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It is hard to discern subtle nuance, the difference between green apple and yellow apple, apricot and nectarine, plum and cassis, in a wine when your nose is assaulted by waves of woody, floral, citrus, or other fragrant notes of perfume or cologne, sometimes freshly reapplied in the car moments before entering a wine tasting.

Wine tasting in a spring garden with fresh and fragrant blooms is similarly unkind to the wines, as is tasting in a room that smells of recently applied paint, wood floor polish, or other maintenance or cleaning products.

Last Saturday, coincidentally my birthday, I was at the Presidio in San Francisco to take part in three tasting track sessions, each held in a different building located at the Parade Ground.

The parade grounds at the Presidio in San Francisco

The parade grounds at the Presidio in San Francisco

The Terroir Tasting track, held in the Observation Post offered an incredible view of both the Golden Gate Bridge and Alcatraz, and grouped Zinfandels by appellation, so you could visit a table and taste wines from Mendocino and Lake Counties, or the Dry Creek Valley, or Lodi, or Paso Robles, or any of the other main growing regions for Zinfandel, and explore how these different growing regions affect the varietal’s characteristic notes.

I was joined by my friend June Batz, and we tasted Zinfandels from nearly every region. There were good wines from every growing region. It was a treat seeing Anne Alderette pouring wines for Dry Creek Valley and Zinfandel icon Joel Peterson wearing a stylish black cowboy hat.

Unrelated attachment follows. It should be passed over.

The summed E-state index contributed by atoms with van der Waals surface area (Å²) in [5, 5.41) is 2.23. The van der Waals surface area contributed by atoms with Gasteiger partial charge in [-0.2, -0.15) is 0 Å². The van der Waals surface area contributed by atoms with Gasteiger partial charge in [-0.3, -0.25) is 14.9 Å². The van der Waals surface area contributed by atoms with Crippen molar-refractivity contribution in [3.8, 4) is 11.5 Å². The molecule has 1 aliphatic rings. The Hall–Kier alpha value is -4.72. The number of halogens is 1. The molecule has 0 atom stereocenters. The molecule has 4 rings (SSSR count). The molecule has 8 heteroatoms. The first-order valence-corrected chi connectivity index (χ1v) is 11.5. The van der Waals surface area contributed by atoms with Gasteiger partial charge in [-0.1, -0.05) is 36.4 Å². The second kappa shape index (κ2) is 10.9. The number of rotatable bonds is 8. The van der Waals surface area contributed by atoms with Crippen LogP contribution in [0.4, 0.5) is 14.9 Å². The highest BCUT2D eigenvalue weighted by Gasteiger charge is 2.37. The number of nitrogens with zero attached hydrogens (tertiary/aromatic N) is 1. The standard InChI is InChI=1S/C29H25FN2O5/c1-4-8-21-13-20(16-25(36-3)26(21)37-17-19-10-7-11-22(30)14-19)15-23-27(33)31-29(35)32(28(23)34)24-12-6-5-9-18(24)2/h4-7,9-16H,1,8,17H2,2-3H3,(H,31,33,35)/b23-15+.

Mendocino and Lake County wines lined up for tasting at the Terroir Tasting track

Mendocino and Lake County wines lined up for tasting at the Terroir Tasting track

The Sensory Tasting track was held at Herbst and was most similar to the old Grand Tasting, featuring the most producers in one spot, arranged alphabetically, pouring their Zinfandels. I talked with producers and tasted their Zinfandels made from Mendocino County grapes.

Carol Shelton, Carol Shelton Wines

Carol Shelton, Carol Shelton Wines

My good friend Carol Shelton poured me a taste of her 2012 Wild Thing Zinfandel, Mendocino County. We worked together eight years, she made great wine, and I traveled the country selling her wine. We worked a spectacular dinner together in Chicago. Made from organically-grown old-vine grapes, Carol’s Wild Thing showed plum and pepper with a little edge on the finish. $19.

Next up, I tasted a Zinfandel from Artezin, the 2012 Artezin Zinfandel, Mendocino, $18, made from bench fruit grown on the east side of Ukiah. The wine was medium bodied, but had a big nose, rich and deep, leading to a medium mouth of cherry and spice.

Edmeades Winery poured four Mendo Zinfandels; the 2011 Mendocino $20, 2010 Piffero $31, 2011 Shamrock $31, and 2010 Perli Vineyard $31. My favorite, the Perli Vineyard Zinfandel saw a little blending of Primitivo, some suitcase cuttings, and Merlot into the Zinfandel, and was grown above the fog line on the Mendocino Ridge, yielding bright acid to provide structure and balance for loads of spice and fruit notes of raspberry and darker berry.